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Wednesday, 8 June 2016

Simbule put to rest

By Andrew Mulenga

Like many deaths, that of artist Christopher Simbule overwhelms the mind with so many unanswered questions, speculations and deep reflections on the haunting futility of life.

Christopher Simbule during the
Foxdale Art Day in March 2016
On the morning of Thursday 26 March 2016 his dead body was discovered within the Lusaka show grounds not far from his favourite watering hole and temporal dwelling. As much as it may seem inconsiderate to speak judgmentally of the dead, anyone -- such as this columnist -- who knew Simbule personally may attest that in his last days he appeared increasingly troubled to the point of taking up the same alternate lodging at a popular club where he also served as a provisional caretaker in exchange for artistic studio space.  

With the above-mentioned there is no surprise that in the couple of days before his burial at Mutumbi Memorial Park on Saturday 28 March, much has been said within the visual arts fraternity. In whispers at the funeral artists found themselves questioning their personal lifestyles, general welfare and comradeship. They found themselves questioning their individual backgrounds and debating among themselves how much they know about one another, do they have relatives nearby in case something happens to them during long, late nights in their common studio spaces -- for those who choose to burn the midnight oil as it were.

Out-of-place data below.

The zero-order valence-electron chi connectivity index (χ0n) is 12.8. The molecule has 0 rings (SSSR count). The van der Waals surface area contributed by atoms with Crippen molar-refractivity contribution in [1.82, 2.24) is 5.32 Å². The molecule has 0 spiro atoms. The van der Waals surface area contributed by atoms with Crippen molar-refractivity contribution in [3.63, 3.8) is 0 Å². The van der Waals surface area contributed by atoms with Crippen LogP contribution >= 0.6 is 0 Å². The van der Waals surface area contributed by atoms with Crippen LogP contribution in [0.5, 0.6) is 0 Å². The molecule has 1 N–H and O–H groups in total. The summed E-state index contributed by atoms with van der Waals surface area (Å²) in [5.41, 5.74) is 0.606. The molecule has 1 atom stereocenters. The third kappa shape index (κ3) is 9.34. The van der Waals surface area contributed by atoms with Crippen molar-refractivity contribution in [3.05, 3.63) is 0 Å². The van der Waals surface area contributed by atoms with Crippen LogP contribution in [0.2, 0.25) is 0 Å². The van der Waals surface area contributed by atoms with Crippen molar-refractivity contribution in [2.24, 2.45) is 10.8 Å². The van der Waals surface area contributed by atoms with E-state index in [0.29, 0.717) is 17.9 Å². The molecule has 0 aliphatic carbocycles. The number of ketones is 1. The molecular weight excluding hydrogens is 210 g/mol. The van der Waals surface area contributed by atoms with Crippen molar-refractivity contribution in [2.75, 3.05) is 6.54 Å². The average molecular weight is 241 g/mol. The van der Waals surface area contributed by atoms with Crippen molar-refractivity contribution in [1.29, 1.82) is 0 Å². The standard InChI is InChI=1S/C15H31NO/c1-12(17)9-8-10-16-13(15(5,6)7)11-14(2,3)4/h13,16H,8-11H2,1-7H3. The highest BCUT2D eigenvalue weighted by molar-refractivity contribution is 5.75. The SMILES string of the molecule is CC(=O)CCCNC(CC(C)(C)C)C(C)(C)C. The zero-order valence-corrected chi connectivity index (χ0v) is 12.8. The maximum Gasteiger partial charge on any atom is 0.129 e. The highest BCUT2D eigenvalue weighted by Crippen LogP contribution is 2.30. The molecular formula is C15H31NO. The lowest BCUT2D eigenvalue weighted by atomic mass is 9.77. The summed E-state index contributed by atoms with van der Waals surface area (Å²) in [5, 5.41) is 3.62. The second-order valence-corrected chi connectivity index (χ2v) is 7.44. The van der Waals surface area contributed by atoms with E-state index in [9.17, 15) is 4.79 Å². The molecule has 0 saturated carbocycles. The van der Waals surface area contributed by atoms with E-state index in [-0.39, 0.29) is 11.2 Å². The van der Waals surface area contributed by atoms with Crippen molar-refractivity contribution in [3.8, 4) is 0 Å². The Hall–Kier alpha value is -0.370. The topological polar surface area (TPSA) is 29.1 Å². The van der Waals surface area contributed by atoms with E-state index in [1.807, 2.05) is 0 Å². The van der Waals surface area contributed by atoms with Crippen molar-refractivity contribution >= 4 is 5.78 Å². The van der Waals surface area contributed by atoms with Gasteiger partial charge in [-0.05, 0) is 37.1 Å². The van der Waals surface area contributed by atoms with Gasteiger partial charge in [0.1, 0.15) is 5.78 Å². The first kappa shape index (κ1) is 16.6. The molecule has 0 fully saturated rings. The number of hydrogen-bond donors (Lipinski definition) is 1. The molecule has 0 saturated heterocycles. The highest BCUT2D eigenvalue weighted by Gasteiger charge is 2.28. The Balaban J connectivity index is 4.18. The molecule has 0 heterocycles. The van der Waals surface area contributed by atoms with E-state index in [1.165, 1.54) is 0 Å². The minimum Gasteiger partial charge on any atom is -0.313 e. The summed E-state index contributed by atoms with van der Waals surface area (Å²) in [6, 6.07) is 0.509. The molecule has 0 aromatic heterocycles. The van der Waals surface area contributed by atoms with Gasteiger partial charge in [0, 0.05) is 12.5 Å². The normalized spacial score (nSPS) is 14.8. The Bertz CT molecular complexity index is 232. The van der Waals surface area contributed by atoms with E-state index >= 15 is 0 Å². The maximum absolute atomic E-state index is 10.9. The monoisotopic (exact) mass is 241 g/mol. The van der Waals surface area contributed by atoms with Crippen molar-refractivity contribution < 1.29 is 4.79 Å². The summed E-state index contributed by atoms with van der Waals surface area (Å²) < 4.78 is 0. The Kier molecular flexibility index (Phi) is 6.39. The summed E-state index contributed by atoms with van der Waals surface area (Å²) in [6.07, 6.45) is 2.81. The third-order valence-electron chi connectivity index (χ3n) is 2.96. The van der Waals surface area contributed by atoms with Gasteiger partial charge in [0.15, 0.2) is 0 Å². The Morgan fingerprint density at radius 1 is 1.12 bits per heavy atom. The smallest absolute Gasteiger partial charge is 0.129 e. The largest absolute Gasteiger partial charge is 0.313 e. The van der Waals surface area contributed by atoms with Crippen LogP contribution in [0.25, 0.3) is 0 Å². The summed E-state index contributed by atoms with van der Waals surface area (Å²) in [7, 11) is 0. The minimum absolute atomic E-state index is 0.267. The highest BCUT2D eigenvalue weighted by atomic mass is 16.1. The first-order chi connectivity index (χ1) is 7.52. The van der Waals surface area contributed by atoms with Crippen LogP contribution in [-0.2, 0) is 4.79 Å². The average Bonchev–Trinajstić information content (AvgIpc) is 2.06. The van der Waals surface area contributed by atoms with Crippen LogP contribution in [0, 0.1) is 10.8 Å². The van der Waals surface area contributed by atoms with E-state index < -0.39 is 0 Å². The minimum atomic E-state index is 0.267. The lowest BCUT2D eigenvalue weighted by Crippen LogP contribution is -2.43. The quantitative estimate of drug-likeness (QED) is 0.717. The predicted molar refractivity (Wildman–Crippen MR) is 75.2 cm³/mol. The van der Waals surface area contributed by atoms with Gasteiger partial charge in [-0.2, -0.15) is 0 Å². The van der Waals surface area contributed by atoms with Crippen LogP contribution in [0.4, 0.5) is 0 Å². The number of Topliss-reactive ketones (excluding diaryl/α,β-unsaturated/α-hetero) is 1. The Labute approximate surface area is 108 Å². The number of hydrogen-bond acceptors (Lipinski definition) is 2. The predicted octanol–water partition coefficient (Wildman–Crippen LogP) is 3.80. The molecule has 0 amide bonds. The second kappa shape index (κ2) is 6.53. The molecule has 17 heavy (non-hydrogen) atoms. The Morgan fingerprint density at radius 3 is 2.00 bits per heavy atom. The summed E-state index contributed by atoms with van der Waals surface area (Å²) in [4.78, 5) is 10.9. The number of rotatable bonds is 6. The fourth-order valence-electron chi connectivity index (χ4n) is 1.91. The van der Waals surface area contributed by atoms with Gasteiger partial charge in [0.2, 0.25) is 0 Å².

One Zambia One Nation (2015), oil and acrylic
on canvas by Christopher Simbule
Furthermore Simbule’s death raises more universal questions; as individual members of humankind are we loved more when we die? Is personal welfare totally one’s own business whereby if one does not shout out for a helping hand even when at times it is plain for all to see that one is in need of support? Surely why should one’s friends, relatives, employers or professional bodies purchase a costly coffin, provide hired transport, funeral services and several days catering – as is the accepted custom in most of Zambia’s cultures -- when they probably cared less what one was eating when she or he walked among them?